Sandy Varley, the outreach and communications coordinator for Ruth’s House, said that victims also often feel hopeless and believe they have no support system. That is why Ruth’s House ensures each woman in their program is assigned a caseworker to help with whatever obstacles they come across.
“The first couple meetings the caseworker has with a new client is basically to make them feel comfortable at the shelter — for some women it’s going to take month before they open up and tell their story,” Varley said. “One of the greatest award is when these women say, ‘I really feel you support me and believe in me (and) … I’ve never had that before.’”
Starks said she has seen similar scenarios at Rachel’s Light, adding that the toxic cycle of abuse is that much harder to break when it’s all an individual is accustomed to.
“Feeling loved and feeling you belong is so abnormal when you haven’t felt that way before,” Starks said. “Some people really resist it when it’s something brand new to them, and I think that’s why we hear that it takes 10-12 times for a woman to leave their abusive partner before they actually do. That’s their normal, and we have to treat it like an addiction.”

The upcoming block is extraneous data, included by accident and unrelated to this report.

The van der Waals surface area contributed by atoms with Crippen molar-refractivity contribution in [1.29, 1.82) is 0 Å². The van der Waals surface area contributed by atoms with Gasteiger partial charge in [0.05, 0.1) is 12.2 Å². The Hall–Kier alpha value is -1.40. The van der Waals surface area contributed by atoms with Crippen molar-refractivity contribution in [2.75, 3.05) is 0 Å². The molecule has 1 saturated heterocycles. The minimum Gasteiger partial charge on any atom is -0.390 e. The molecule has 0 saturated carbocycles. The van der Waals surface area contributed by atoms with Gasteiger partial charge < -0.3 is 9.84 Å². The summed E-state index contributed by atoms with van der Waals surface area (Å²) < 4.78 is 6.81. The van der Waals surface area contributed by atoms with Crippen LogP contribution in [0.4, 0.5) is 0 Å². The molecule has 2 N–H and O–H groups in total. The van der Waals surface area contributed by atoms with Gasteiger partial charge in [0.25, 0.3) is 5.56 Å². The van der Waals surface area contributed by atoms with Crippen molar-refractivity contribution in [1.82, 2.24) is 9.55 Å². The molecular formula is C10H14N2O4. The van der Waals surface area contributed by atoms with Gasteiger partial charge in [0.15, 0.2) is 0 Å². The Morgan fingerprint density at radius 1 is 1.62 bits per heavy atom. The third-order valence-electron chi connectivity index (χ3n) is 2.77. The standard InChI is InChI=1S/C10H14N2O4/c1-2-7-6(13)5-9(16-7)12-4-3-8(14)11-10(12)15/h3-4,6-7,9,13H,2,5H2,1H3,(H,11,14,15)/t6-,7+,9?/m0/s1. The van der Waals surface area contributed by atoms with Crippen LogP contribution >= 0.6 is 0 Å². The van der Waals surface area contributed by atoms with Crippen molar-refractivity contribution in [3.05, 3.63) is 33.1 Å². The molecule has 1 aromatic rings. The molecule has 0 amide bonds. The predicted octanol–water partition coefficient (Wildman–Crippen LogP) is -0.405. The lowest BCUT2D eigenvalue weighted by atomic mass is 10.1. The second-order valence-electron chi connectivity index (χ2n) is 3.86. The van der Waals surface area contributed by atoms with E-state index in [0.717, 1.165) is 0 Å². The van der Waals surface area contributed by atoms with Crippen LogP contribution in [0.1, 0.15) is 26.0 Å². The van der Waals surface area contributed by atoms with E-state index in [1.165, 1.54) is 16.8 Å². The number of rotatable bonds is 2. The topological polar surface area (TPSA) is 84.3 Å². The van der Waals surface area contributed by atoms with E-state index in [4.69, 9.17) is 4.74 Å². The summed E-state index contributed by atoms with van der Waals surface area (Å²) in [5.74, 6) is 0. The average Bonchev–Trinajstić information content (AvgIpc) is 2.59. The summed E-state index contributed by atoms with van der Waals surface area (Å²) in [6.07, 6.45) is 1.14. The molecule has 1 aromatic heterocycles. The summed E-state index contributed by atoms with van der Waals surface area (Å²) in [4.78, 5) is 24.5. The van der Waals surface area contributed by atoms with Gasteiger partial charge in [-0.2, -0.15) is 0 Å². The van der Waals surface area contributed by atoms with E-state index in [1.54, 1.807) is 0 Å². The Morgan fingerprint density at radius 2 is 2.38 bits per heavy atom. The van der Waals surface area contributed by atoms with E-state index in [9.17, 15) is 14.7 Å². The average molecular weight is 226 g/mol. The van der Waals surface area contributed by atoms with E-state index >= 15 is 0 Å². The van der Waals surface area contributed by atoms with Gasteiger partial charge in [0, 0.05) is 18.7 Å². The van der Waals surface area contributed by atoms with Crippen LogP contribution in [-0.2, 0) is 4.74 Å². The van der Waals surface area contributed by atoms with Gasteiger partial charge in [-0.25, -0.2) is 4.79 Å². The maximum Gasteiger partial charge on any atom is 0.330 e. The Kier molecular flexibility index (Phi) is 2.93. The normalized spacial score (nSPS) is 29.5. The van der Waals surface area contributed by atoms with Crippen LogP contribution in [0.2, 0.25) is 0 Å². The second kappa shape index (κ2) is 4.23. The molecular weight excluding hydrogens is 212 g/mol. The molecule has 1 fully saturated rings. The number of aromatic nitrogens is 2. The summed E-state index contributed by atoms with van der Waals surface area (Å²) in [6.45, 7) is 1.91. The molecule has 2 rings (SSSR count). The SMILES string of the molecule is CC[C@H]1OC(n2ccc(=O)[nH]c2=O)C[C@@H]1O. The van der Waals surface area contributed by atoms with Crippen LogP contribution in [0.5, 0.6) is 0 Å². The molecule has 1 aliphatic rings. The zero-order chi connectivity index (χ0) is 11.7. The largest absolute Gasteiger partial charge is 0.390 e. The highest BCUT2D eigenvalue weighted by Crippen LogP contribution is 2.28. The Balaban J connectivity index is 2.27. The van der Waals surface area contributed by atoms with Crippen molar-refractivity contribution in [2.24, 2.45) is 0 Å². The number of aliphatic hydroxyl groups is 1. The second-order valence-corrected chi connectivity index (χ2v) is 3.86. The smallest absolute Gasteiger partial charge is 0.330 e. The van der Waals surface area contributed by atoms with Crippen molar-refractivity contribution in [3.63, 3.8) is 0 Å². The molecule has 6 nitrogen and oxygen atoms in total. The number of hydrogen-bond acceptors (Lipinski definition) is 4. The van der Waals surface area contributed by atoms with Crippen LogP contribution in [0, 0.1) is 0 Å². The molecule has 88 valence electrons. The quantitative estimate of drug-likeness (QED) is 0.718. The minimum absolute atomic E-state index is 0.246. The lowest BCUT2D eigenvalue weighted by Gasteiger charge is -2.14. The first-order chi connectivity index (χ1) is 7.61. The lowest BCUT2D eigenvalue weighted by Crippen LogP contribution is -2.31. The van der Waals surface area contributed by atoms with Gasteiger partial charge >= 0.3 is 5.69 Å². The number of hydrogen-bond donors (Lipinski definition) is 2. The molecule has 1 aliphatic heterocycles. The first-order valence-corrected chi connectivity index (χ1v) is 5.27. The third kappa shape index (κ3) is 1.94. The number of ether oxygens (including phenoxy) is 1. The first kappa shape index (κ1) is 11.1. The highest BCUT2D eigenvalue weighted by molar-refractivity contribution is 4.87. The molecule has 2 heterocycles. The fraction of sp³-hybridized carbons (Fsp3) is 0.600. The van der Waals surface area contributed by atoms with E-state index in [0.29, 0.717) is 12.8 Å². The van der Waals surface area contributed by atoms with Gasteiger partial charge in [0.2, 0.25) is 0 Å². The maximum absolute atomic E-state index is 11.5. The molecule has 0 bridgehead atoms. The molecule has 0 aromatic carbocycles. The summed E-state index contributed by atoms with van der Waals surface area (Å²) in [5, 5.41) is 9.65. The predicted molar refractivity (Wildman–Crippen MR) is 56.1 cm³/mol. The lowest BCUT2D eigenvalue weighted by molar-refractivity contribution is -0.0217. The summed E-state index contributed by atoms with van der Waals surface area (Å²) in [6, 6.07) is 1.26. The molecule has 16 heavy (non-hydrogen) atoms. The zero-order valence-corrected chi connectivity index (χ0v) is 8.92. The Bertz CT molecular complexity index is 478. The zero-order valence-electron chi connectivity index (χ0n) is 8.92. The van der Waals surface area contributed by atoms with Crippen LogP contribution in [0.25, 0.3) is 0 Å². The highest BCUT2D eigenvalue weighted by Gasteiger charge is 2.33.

Demand is on the rise
Ruth’s House can host up to nine families — or 27 individuals — at a time, while Rachel’s Light has the capacity to take up to 11. Both cater solely to women and children, and both have experienced long waiting lists since opening — Rachel’s Light in 2019 and Ruth’s House in 2004.
Both facilities also see the need for their services continuing to increase.
“The need is greater than ever,” Varley said, adding that over the past summer she saw an alarming uptick in calls and foot traffic at Ruth’s House. “We have had women dropped off at our doorstep, we get roughly seven applications a week, and now we have been getting calls from area hospitals telling us that they are discharging a woman who will be homeless — that is not something we’re accustomed to and we have never had that before.”
While both shelters are heavily supported by their respective communities, Starks said there is absolutely a need for more options in affordable, safe housing. While emergency shelters are vital and serve a specific purpose for victims in a time of extreme crisis, advocates with Violence Free Minnesota say that in order to end violence in the state, there needs to be a serious investment by communities and governments in a full range of housing needs and housing options.
“When a victim wants to stay hidden and start a new life, they can’t really pick and choose, and sometimes that can lead to even more trauma,” Starks said. “Going into a shelter and not feeling comfortable or bouncing around from home to home in a constant state of fear, that is not sustainable.”
Affordable housing and providing different options in that category is important for all communities regardless of domestic violence, Starks said, and communities need to also focus investing on mental health services, too. If people cannot address the underlying mental health issues that frequently come with the trauma of violence and/or homelessness, Starks said they will to continue to struggle. Absent that, Starks said, they will never be successful in making victims feel safe.
“These women want to thrive,” she added. “But first they have to survive.”